Risk consultancy predicts bittersweet year ahead for Kenya

14 March 2018 Consultancy.africa 3 min. read

According to new research from London-based risk consultancy Control Risks, this year is poised to be promising for Kenya in economic terms. However, the country’s existing mountain of debt will not only weigh on this growth, but will also increase in size due to administrative needs.

Kenya is among the few economies on the African continent that appears to have diversified beyond dependence on the trade of a single commodity such as oil or precious metals. With a GDP of $53.4 billion, the country places 7th in the list of the richest countries in Africa, primarily due to its role as a trade hub for Central and Eastern Africa.

The country exports a range of goods such as coffee, tea, fish, and other essentials, which has cemented its position as a major economic centre. However, much like the rest of Africa, the country suffers from a major deficit in infrastructure funding, which significantly hinders the growth of its economy.

As a result, the country has had to resort to borrowing on behalf of the public treasury to finance infrastructural development. The issue with borrowing for development projects is that the financial returns on such projects often manifest themselves after years or even decades; necessitating either the alternative arrangement of funds or a mountain of public debt.

Kenya, unfortunately, finds itself immersed in the latter. Based out of London, Control Risks is a specialist consulting firm that emphasises the use of analytical tools to identify risks and predict outcomes, thereby providing clients with a holistic picture. The ethos of the firm revolves around the importance of taking risks in the development of a business.

Risk consultancy predicts bittersweet year ahead for Kenya

In recent months, the firm has been providing a market overview of Africa, and has identified public debt as the most risky factor to consider when entering the African market. Public debt in Africa currently exceeds $40 billion, which represents an increase of 125% over the last decade itself.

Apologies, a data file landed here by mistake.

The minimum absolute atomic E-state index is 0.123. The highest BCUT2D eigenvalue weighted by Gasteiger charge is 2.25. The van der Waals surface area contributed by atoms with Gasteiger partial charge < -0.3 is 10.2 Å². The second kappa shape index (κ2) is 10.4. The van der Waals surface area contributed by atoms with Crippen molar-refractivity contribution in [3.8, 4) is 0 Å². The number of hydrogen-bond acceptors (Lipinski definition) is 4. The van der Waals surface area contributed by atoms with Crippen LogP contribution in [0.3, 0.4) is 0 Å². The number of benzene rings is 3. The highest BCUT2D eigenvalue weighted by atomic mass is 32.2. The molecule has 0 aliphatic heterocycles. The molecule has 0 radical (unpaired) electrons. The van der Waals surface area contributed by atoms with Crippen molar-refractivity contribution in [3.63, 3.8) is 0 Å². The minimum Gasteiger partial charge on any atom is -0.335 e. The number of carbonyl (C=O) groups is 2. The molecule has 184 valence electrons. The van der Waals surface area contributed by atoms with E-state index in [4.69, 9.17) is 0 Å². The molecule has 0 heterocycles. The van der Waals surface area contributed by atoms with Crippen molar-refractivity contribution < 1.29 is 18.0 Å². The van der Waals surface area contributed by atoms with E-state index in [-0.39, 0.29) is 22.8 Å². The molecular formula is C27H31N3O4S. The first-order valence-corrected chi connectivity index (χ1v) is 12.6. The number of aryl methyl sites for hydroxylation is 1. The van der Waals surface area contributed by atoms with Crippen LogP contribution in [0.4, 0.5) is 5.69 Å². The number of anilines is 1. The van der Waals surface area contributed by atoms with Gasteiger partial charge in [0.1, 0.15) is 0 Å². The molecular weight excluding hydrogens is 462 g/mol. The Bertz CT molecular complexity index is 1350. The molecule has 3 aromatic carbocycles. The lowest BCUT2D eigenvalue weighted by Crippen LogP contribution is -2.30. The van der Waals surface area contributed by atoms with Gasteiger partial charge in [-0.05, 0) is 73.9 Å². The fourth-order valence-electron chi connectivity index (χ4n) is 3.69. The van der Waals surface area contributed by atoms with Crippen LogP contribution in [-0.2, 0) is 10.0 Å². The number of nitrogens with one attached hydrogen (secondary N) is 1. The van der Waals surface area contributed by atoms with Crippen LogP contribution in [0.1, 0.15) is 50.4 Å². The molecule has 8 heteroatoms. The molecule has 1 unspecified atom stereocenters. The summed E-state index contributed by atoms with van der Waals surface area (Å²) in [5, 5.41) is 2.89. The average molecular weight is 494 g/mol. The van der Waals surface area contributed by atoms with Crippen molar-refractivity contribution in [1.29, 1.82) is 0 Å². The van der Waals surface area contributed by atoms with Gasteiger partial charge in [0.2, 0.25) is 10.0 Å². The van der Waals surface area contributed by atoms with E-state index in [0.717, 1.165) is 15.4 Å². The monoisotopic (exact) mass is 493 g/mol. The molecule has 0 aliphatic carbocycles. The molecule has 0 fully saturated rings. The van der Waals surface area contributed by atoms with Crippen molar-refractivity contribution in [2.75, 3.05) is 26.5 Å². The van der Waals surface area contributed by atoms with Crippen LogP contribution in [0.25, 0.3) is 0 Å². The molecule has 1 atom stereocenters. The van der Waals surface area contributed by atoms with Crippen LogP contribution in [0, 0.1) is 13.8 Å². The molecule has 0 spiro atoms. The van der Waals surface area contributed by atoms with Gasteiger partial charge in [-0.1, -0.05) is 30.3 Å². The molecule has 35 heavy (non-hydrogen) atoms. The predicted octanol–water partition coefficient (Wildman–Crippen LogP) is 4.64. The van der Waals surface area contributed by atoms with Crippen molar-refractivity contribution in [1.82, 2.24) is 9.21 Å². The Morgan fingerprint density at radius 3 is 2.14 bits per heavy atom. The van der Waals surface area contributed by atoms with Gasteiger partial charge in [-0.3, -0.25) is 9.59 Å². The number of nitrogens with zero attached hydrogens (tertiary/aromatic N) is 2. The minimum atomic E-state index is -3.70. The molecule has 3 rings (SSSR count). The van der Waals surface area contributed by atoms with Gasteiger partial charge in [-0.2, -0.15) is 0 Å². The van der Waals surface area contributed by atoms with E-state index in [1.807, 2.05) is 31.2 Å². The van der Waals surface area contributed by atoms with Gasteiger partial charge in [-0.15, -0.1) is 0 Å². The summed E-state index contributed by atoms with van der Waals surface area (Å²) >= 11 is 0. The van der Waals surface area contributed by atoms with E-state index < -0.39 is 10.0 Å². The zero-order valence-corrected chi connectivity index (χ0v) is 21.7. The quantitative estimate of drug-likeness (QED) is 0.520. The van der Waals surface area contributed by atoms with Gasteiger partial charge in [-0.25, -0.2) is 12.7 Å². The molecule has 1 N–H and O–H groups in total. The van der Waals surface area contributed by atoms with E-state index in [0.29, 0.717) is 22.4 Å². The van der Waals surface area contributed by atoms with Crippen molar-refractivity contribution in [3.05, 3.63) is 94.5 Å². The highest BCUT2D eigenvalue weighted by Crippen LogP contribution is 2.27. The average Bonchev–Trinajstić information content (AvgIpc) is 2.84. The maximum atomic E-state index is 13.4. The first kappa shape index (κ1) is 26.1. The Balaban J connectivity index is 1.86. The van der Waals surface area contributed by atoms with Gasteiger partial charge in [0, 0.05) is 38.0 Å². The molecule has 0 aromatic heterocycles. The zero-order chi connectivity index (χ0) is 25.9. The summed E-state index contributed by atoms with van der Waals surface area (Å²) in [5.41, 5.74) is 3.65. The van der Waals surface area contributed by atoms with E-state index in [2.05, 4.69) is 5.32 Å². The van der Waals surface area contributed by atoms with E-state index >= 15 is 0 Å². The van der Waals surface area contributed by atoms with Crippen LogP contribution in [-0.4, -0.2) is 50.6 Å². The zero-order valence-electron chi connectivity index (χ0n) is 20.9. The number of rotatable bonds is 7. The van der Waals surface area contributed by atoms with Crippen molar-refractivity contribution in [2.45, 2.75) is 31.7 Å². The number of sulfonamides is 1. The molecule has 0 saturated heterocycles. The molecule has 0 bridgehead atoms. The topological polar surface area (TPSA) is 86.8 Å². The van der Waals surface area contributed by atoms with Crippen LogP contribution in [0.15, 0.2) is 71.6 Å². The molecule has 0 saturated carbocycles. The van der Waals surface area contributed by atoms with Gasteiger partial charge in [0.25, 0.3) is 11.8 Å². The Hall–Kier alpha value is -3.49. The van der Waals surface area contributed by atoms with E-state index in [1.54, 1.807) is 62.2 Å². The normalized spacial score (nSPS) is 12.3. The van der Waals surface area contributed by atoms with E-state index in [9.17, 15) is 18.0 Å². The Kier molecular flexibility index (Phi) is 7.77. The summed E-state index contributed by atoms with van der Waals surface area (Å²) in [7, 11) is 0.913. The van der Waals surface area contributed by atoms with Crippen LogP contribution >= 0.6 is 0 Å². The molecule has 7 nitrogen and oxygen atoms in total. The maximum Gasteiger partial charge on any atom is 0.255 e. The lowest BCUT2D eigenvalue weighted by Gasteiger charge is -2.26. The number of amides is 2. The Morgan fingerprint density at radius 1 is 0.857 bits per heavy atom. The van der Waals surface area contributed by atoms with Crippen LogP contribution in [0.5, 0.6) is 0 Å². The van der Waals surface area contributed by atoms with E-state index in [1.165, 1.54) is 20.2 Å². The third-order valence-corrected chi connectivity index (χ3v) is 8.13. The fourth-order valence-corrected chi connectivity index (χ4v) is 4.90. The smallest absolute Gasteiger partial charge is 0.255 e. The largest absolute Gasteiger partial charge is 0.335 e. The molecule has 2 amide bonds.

Now, the firm has released analysis specific to the Kenyan market, and the prospects are mixed. Despite a turbulent 2017, which resulted mainly from political unrest, the firm predicts steady GDP performance for the country over the next year. The country is under debt, as is the rest of the continent, but the levels in Kenya have been classified as ‘sustainable’ by the firm.

However, while the country is not threatened by a crisis, the levels of debt do act as a significant deterrent against investment into the market, which puts shackles on economic growth. Specifically in terms of Eurobond, the country is currently under debt of just under $775 million.

Moreover, the government is currently working on implementing its Big Four agenda, which includes increasing the manufacturing share in the GDP to 15% by 2022, attaining greater levels of food security, offering universal healthcare, and developing a minimum of 500,000 new affordable houses by 2022. Such efforts will no doubt involve more substantial borrowing.

The situation is summarised by Patrick Matu, Associate Director at Control Risks, when he says “The reality is that debt at the moment is sustainable based on what we see going on in the economy but there isn’t room to do much more. One of the concerns is that we are borrowing to pay debts. That is not sustainable in the long term and it will be interesting to see how government deals with fiscal management.”